Rachna Bahadur (WG’13) Wellspring Healthcare Pvt in Mumbai, India

THE 2012-2013 AMBASSADOR OF ENTREPRENEURSHIP

Wharton Entrepreneurship Advisory Board Intern Fellow

How did you find the position?
Personal network

 

What was your motivation for working at a start-up this summer?

I was looking for experience to leverage for own start-up, industry experience

What advice would you give to students interested in working at a start-up this summer?

Be clear about objectives as that makes the search simpler and the pitch to potential employers more powerful.

 

I worked this summer for 8 weeks with Healthspring Community Medical Centers (www.healthspring.in), a company that is a pioneer in organized, primary healthcare delivery services in India. In a scenario where escalation rates are through the roof and doctors are incentivized based on prescriptions written or referrals made, Healthspring aims to tap into the age old family doctor ethos of medical care but delivered in a modern, efficient and ethical fashion.

 

When I started my search for summer jobs, I was pretty sure I wanted to work at a small, young company/ startup purely for the experience and to test my own fit with the particular lifestyle and commitment a startup life requires. I came from a structured, consulting background so I wanted to spend my summer doing something I had not done before and I wanted to do it someplace where I would be allowed to get my hands dirty. However, the e-retail space (where most obvious opportunities are to be found) didn’t excite me much. I wanted to work at a brick and mortar business- call it regressive if you will! And I knew that service delivery whether in a retail setup or otherwise was what interested me. Around the same time, I was toying with a healthcare services business idea with a friend. However, we knew it was something we might go to in a couple of years not right away. But that got me started on thinking that it would be great if I could see first-hand what goes into high quality service delivery in healthcare. That’s when I wrote to an ex-colleague and mentor who I knew was working at Healthspring in Mumbai. I had not expected it to be that simple but it really was! We discussed why I wanted to do it and how I could help over the summer. So in that sense, there was no need to have a formal interview process- the CEO and my friend were both from my previous employer and that (I believe) gave them the confidence in my abilities.

 

It was really important to me to make sure they had thought through having me over as much as I had thought about what I wanted out of the internship. It helped that I shared a personal rapport with the person I was to work with. When I joined, we went over a list of areas that needed support and I was given a pick. However, I chose to go the generalist route so that I could get fully involved. I worked directly with the Head of Marketing & Service Delivery (my ex-colleague) as well as the CEO. Over the course of the 2 months, my projects ran the whole gamut- from sales mentoring (I had never thought I’d be giving motivational speeches J), marketing/advertising planning, service delivery & customer experience and corporate business development.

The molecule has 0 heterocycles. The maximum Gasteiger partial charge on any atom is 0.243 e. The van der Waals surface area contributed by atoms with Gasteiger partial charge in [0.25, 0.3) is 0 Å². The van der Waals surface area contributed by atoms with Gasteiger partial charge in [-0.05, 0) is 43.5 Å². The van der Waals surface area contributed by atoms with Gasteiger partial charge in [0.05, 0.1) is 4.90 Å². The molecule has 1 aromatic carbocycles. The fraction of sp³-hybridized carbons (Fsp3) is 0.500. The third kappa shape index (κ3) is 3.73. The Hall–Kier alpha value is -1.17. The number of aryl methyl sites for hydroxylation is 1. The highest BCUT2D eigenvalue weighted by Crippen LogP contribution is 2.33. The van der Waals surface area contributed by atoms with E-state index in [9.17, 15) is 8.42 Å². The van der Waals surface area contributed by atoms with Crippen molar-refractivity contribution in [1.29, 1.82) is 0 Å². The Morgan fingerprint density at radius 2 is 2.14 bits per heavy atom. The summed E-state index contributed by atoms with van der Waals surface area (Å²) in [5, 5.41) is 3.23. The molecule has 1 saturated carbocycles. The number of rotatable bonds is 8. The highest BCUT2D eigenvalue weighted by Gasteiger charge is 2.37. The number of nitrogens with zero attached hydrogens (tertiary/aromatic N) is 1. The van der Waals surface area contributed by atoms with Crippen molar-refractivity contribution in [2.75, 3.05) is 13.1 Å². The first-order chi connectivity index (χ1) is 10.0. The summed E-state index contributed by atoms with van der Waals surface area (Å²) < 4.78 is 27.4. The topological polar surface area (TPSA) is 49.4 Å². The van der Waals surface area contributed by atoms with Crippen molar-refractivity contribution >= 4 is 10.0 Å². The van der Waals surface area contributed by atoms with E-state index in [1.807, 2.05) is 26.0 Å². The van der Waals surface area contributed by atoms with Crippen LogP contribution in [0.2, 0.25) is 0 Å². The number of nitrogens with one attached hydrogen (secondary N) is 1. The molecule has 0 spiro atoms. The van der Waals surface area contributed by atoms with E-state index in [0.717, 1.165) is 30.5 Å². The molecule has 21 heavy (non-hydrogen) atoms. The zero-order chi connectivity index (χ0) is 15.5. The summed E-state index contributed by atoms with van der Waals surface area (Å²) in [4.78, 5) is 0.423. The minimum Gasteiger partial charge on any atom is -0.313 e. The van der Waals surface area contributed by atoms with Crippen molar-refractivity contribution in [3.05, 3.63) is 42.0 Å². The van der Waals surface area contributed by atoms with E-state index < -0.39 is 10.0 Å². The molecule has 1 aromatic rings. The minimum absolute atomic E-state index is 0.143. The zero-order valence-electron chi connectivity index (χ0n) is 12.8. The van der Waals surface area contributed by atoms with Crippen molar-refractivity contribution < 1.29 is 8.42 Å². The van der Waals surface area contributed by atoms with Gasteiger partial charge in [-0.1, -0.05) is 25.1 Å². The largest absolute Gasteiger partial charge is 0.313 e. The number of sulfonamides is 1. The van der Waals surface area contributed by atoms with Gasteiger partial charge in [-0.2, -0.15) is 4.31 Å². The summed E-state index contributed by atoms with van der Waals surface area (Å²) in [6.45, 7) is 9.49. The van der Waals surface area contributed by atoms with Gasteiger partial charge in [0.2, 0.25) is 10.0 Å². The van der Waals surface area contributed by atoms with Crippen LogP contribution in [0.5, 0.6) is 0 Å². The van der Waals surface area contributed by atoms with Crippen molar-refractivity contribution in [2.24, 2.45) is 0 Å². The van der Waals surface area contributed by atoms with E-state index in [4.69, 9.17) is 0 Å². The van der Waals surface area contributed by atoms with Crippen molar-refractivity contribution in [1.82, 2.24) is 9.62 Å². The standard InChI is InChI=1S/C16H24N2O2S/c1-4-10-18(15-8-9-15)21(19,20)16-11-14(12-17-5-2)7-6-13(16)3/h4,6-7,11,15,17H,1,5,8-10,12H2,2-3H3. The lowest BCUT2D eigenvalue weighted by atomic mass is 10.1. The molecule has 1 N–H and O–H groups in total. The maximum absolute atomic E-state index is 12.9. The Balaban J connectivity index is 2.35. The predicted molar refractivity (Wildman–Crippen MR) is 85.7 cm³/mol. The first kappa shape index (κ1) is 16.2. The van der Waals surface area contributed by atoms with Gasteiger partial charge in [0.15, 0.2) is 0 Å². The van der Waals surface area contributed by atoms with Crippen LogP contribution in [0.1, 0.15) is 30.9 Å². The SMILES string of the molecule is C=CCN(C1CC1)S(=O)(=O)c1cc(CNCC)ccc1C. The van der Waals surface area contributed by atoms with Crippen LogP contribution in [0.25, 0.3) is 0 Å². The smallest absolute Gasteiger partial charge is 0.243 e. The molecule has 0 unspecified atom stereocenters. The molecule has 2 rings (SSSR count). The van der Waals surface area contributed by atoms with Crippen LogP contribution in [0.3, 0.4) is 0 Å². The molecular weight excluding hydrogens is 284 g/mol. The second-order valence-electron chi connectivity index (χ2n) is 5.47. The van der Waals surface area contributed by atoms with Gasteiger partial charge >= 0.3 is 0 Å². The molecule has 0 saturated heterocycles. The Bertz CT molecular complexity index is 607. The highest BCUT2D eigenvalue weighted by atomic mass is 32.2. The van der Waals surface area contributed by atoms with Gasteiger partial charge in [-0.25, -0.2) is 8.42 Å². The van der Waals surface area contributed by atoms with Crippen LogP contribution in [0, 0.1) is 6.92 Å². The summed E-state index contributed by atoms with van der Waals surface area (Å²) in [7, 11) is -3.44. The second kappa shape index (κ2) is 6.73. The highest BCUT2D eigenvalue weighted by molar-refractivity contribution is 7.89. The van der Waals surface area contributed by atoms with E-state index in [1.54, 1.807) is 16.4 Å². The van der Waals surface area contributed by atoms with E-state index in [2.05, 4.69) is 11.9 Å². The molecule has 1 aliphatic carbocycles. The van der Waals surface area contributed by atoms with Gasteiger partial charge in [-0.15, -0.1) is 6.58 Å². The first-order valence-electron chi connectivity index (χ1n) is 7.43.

One of the projects I had to take on during this period was the turnaround of one of the service delivery centers that was lagging compared to the others. The nature of the business is such that it is highly localized, community based and hence marketing needs to be a mix of mass as well as hyper local channels. There is also the question of being consistent about positioning to our target customer base. I had the task of planning this strategy out and making sure the sales team as well as service delivery team executed it over the course of a month.  In a month we were able to put the center back on track. I was lucky to have been able to see the results while I was there but the experience itself was greatly satisfying.

 

Healthspring is among the first medical institutions in India that has started maintaining electronic medical records for its patients to ensure ease of accessibility as well as consistency of care. Hence, the data generated is valuable simply because nobody else in the country really has this richness of data. For a large corporate client, the company had flagged off its one-of-its-kind corporate wellness program. The program had been in place for about 3 months and because of lack of bandwidth and/or skills, the data had not been explored or analyzed yet. This was another important piece I worked on. As such, part of my role was also to train other operations people in the company in basic analytics so that the job could be delegated and hence executed in a timely manner going forward.

 

I came away having seen and done more than I had hoped – most important of which was the chance to not only have access to the upper management that makes strategic choices (as in my previous job as a consultant) but also to see how those choices have an impact on the day to day workings of a company. Each piece of work was an important part of the puzzle- both impactful as well as necessary.  The experience of the work/lifestyle and challenges have equipped me better for a time when I might launch my own business.  For now, I am back at Wharton and have resumed my classes.